Six Sigma and more: Circles

David SchwinnThis month, David explores the possibility of “circle” in developing relationships and enhancing Six Sigma efforts.

“From laughing tots in Haitian pre-schools to inner city gang members to top executives in global corporations, people everywhere are gathering in circles. These circles are generating trusting relationships among people with long histories of antagonism; promoting healing among people suffering from physical, mental and emotional illnesses; facilitating change processes in individuals, organizations, communities and societies; and often, simply creating a safe landing space for people to experience the nurturance and fellowship of friends. No matter their stated purpose or composition, these circles are playing a role in replacing dissension with civility, alienation with connection, and despair with possibility. As a transformational force in many cultures, this gathering form has much to teach and contribute.”

Thus begins the opening paragraph of a book-in-progress that grew out of a desire to honor Angeles Arrien. As you may remember, I described her and her work shortly after she passed away in April of last year. When I think of Angie these days, I am reminded of a spirit-filled Tinker Bell. She was this tiny, but brilliant, bright light who brought illumination to all those she touched. But as our little group talked more about Angie, we went back to her primary role with the Fetzer Fellows and Scholars Program as facilitator. She facilitated us in circle. Recognizing that, our book in progress is morphing into a book more about the form she took for meeting with us. We met in circle.

My wife, Carole, and I were first exposed to circle as a gathering form when Meg Wheatley invited us to participate in the redirection of the Berkana Institute at a retreat on Whidbey Island near the coast of Seattle. The circle process involved a fairly large group of people led by Christina Baldwin and her partner, Ann Lynnea. Upon reflection on those days, one obvious thing that Angie, Christina, and Ann all held was a quiet, wise, caring presence. Within Berkana, our circle experience involved both strategic and tactical planning and leadership development. One of Berkana’s initiatives was the Four Directions, an international leadership development process that took place all over the world. It was always done in circle over several days.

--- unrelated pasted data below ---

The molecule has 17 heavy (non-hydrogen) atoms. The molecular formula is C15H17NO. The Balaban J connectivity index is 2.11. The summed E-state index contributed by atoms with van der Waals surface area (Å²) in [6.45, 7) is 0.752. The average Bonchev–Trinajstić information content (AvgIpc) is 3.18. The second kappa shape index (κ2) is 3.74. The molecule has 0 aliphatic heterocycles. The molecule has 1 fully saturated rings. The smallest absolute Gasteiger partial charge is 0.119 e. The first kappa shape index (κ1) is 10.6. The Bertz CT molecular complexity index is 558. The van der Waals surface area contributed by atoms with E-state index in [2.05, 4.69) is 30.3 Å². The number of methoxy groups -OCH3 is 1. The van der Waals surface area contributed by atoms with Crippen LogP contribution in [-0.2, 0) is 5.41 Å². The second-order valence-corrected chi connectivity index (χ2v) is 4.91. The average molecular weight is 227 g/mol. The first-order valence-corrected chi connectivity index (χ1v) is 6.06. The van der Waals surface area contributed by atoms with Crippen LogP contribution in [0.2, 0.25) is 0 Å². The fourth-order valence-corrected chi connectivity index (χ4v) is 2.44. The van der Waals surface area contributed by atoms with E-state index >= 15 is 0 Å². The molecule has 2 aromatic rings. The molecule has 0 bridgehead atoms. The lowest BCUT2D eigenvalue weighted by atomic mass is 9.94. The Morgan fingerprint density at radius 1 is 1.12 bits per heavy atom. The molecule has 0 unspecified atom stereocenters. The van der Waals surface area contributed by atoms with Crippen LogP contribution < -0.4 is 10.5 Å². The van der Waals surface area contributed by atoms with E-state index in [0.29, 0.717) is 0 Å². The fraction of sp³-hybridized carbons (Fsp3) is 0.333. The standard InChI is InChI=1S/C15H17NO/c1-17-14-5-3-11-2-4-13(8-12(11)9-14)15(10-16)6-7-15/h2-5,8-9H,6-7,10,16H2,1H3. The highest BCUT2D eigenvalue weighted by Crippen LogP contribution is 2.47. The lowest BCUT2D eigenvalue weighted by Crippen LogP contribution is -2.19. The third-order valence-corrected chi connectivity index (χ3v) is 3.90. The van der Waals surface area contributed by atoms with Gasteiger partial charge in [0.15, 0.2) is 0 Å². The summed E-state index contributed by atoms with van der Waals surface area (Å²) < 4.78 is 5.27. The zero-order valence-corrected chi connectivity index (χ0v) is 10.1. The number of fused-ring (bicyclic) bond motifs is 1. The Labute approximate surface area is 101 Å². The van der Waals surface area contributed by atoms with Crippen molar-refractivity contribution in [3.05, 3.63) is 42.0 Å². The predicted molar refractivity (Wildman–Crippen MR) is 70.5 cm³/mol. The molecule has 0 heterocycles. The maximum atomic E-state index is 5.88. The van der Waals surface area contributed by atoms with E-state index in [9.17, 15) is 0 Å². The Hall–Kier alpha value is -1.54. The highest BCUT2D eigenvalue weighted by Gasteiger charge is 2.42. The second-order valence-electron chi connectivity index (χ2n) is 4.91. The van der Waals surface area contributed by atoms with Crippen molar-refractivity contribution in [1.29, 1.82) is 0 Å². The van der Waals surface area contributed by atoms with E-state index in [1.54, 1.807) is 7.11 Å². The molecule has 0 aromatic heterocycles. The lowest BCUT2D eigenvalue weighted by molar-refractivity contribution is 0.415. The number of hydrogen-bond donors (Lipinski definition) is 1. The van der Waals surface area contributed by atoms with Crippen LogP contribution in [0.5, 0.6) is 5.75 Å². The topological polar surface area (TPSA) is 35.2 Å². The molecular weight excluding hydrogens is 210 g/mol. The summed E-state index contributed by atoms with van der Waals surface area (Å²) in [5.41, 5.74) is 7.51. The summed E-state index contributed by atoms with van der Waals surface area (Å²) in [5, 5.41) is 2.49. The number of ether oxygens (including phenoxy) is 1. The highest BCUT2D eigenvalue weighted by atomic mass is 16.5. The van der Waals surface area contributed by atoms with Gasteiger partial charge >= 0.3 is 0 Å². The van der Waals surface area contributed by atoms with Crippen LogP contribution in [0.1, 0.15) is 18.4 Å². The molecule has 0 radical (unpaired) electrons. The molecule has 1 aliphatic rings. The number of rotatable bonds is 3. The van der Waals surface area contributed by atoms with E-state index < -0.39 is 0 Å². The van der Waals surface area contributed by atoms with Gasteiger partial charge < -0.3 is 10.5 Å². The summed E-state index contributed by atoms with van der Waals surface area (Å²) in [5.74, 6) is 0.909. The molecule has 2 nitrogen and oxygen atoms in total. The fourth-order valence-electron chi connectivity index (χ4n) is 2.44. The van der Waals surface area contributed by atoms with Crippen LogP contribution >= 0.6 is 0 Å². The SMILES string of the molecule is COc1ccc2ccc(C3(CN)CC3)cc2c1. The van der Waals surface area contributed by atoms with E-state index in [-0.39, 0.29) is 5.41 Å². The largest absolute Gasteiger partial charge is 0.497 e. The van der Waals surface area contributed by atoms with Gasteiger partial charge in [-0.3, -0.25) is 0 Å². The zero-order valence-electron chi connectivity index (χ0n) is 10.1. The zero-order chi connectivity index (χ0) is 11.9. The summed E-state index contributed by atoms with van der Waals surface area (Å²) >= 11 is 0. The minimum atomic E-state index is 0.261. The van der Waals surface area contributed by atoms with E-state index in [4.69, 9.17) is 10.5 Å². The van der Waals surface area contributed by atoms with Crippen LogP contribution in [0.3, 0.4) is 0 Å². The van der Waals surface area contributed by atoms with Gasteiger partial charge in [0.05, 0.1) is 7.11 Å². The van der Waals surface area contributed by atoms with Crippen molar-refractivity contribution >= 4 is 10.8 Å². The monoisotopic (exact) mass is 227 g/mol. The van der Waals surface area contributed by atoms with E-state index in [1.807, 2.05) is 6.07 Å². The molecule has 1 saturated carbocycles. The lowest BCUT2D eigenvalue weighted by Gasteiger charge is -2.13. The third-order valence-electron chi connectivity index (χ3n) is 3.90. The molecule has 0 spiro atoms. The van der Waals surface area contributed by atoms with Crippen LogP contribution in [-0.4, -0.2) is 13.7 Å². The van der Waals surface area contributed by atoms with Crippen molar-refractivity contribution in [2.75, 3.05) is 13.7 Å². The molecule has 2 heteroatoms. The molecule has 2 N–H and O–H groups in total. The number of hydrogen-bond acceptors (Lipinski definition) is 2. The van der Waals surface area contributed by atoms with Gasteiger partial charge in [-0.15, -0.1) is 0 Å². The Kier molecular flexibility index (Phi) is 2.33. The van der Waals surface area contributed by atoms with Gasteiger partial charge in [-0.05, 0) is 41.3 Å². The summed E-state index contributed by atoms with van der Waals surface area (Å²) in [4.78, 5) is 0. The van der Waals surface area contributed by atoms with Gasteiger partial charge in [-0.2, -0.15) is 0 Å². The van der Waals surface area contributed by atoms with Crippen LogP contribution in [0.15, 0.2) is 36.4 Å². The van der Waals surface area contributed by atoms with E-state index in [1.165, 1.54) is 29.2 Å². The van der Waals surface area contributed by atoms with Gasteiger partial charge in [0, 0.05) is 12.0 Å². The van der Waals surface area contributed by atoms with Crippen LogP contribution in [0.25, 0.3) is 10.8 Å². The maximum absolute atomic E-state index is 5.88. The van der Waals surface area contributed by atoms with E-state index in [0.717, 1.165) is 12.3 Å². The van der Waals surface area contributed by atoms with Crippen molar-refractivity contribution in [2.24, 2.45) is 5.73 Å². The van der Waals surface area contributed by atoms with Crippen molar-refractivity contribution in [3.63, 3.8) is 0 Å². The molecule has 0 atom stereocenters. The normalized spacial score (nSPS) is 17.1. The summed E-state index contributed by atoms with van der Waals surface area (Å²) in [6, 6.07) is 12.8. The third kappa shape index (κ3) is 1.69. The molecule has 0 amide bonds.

One of those leaders, our daughter, Lisa, took that experience to lead her own circles with her colleagues. They were mostly organizational development (OD) professionals. They met in the evening with an informal dinner about once a month. The purpose was to share experiences in the OD world. It always turned out to be more than that. It was a place to share our professional and personal successes and failures. We began to turn from colleagues to friends. After a couple of years, because of the travel schedules of OD professionals and the movement of some away from the southeast Michigan area, we stopped meeting.

Undeterred, Lisa invited a very select smaller group of OD professionals to lunch. These were folks that Carole and I, in particular, have found over the years to be exceptional professionals. We meet periodically over lunch frequently at the Macaroni Grill. We, therefore have come to call ourselves the “Macaronis.” One of the things Christina and Ann taught us was to start with a check-in. Sometimes, that is all we get through, but it is enough. Over the years, we have shared our triumphs, our trials, our pain, and our joy. We are there for one another. We have become family. That is one thing circle can do.